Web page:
Advertisement
Share

How to get a low-cost A/C unit and other help from LADWP to beat the next heat wave

A woman and a dog in front of a fan that sits atop an ice chest
Diane McLindon and her dog, Frankie, try to stay cool in their trailer.
(Genaro Molina / Los Angeles Times)

On the heels of the worst heat wave in recent memory, the Los Angeles Department of Water and Power is making it a lot less expensive for lower-income Angelenos to cool off.

The DWP is tripling the rebate on portable or window-unit air conditioners for customers enrolled in one of its discounted rate programs. The rebate will jump to $225, covering 80% or more of the cost of a small window-unit air conditioner.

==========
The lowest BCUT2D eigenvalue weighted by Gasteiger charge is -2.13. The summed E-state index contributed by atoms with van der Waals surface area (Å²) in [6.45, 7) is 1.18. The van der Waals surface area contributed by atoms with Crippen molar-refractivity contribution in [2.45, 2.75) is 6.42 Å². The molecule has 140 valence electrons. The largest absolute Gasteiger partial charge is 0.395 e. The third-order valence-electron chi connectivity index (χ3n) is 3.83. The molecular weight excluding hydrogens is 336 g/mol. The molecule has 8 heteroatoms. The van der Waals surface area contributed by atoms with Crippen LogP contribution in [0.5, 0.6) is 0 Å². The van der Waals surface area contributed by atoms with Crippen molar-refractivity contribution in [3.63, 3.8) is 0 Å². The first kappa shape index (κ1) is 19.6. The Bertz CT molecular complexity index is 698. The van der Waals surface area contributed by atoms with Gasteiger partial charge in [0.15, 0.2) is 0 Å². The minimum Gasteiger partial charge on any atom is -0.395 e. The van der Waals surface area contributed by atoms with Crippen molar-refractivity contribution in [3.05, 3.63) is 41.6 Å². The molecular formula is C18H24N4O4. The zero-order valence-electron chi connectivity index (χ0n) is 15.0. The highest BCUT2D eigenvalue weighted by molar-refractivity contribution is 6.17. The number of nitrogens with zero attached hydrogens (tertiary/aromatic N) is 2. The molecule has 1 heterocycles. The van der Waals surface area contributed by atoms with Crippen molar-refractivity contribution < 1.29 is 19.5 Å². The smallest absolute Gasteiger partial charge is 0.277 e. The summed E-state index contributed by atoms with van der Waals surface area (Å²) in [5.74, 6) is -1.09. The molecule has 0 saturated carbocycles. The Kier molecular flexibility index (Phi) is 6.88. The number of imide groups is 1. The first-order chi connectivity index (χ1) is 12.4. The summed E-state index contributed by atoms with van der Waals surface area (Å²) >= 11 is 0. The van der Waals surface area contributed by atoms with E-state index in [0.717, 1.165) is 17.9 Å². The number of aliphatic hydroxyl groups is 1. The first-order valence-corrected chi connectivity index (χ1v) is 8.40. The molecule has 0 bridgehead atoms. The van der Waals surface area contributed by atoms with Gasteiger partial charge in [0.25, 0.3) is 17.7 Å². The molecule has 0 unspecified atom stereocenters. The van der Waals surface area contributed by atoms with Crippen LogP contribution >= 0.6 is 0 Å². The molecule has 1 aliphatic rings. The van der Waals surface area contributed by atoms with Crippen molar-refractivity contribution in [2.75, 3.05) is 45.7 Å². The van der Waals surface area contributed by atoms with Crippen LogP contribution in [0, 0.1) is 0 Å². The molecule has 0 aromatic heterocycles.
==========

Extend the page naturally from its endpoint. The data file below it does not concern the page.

It’s also offering all DWP customers a new “level bill pay” option to eliminate the big jump in costs you typically see in the year’s hottest months. The option, which becomes available Monday, doesn’t cut your total annual costs, it just spreads them out evenly over the course of the year.

Advertisement

“Countless Angelenos often put their own health and safety at risk by keeping their air conditioners off during dangerous heat waves because of the fear they won’t be able to pay their electric bills if they run them. Some of the most at-risk members of our city can’t even afford to own air conditioners,” DWP Board President Cynthia McClain-Hill said in a statement.

DWP is taking action “to help the most at-risk and vulnerable Angelenos by providing them an option to stay cool and remove the financial stress by allowing all customers to spread out their summer utility bills over 12 months.”